Around 40 activists protested a proposed Amazon Web Services data center in Brétigny-sur-Orge this week.
Over the weekend, members of Brétigny Transition, Friends of the Earth, Attac, Greenpeace, and local political candidates pushed back on the project.
The group criticized the data center's potential water use, the cost of connecting it to the grid, and the low number of jobs.
"We are not against data centers, we have the Internet, we are living with the times," Brétigny Transition spokesperson Hélène Bureau told Le Parisien.
"But they don't have to be done randomly. The concern here is that it will tap into the water table because these centers consume a lot of water. And right next door is the l'Envol farm, which produces vegetables that are sold to the locals. These activities are incompatible, the water table is already in high demand.”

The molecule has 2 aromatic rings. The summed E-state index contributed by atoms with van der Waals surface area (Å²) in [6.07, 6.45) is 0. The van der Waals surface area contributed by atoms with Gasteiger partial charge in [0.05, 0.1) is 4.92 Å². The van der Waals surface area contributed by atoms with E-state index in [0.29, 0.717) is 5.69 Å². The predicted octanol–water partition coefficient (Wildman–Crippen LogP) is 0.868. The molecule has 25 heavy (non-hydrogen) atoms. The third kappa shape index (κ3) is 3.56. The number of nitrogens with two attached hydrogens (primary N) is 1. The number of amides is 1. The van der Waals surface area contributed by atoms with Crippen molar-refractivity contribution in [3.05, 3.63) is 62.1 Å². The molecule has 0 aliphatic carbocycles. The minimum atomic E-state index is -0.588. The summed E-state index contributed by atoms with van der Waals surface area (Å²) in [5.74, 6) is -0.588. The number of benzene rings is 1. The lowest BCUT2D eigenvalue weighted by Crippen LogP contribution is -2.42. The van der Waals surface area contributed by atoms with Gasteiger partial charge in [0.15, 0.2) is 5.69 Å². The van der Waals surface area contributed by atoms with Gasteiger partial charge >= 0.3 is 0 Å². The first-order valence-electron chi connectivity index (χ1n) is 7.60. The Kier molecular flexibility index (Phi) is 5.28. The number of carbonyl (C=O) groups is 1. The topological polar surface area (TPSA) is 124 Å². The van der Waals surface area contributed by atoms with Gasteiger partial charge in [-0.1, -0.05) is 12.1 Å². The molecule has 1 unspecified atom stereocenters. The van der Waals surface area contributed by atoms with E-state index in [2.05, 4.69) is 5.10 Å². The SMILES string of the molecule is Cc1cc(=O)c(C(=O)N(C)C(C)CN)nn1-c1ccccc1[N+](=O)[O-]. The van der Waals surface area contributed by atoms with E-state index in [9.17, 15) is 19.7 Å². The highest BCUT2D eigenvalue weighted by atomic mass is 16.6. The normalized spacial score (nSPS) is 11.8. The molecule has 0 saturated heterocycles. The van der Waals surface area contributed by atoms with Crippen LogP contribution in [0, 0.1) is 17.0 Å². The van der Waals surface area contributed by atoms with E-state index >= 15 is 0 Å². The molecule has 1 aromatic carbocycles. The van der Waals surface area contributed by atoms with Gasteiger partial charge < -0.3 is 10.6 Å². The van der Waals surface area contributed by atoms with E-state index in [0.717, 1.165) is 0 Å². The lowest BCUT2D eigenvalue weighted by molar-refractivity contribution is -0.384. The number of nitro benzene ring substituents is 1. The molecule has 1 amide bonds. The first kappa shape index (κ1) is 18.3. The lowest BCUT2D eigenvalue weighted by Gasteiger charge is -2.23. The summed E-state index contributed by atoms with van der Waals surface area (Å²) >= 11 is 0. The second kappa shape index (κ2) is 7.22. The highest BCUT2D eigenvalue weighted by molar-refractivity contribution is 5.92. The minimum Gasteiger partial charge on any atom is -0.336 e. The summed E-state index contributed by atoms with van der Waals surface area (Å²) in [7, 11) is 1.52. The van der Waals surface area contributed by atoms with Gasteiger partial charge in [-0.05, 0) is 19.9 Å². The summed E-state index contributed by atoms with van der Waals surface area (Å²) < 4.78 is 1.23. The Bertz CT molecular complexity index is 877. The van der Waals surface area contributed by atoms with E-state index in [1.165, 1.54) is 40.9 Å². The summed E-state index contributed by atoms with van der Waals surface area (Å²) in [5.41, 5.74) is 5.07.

The new data center will require two high voltage lines, which protesters claim AWS will only pay for half of. They also do not like the data center's onsite diesel storage in case of issues with the grid.
The site is already home to an Amazon logistics warehouse for its eponymous eCommerce website, and the company previously planned to build a second warehouse at the site.
But Amazon decided to build a data center on the land instead, which will employ far fewer people.
“Discussions are still ongoing," Mayor Nicolas Méary said in a statement. "I asked AWS a number of questions on the environmental impact, water recovery, solar panels… on data protection, tax contribution, and elements of contribution to the territory. As long as I do not have an answer, the file cannot move forward."
When Amazon first filed with the Essonne prefecture for a permit under French environmental protection rules for the data center earlier this year, local politicians pushed back.
"Amazon has not bothered to consult us on its data center project," the mayor said at the time.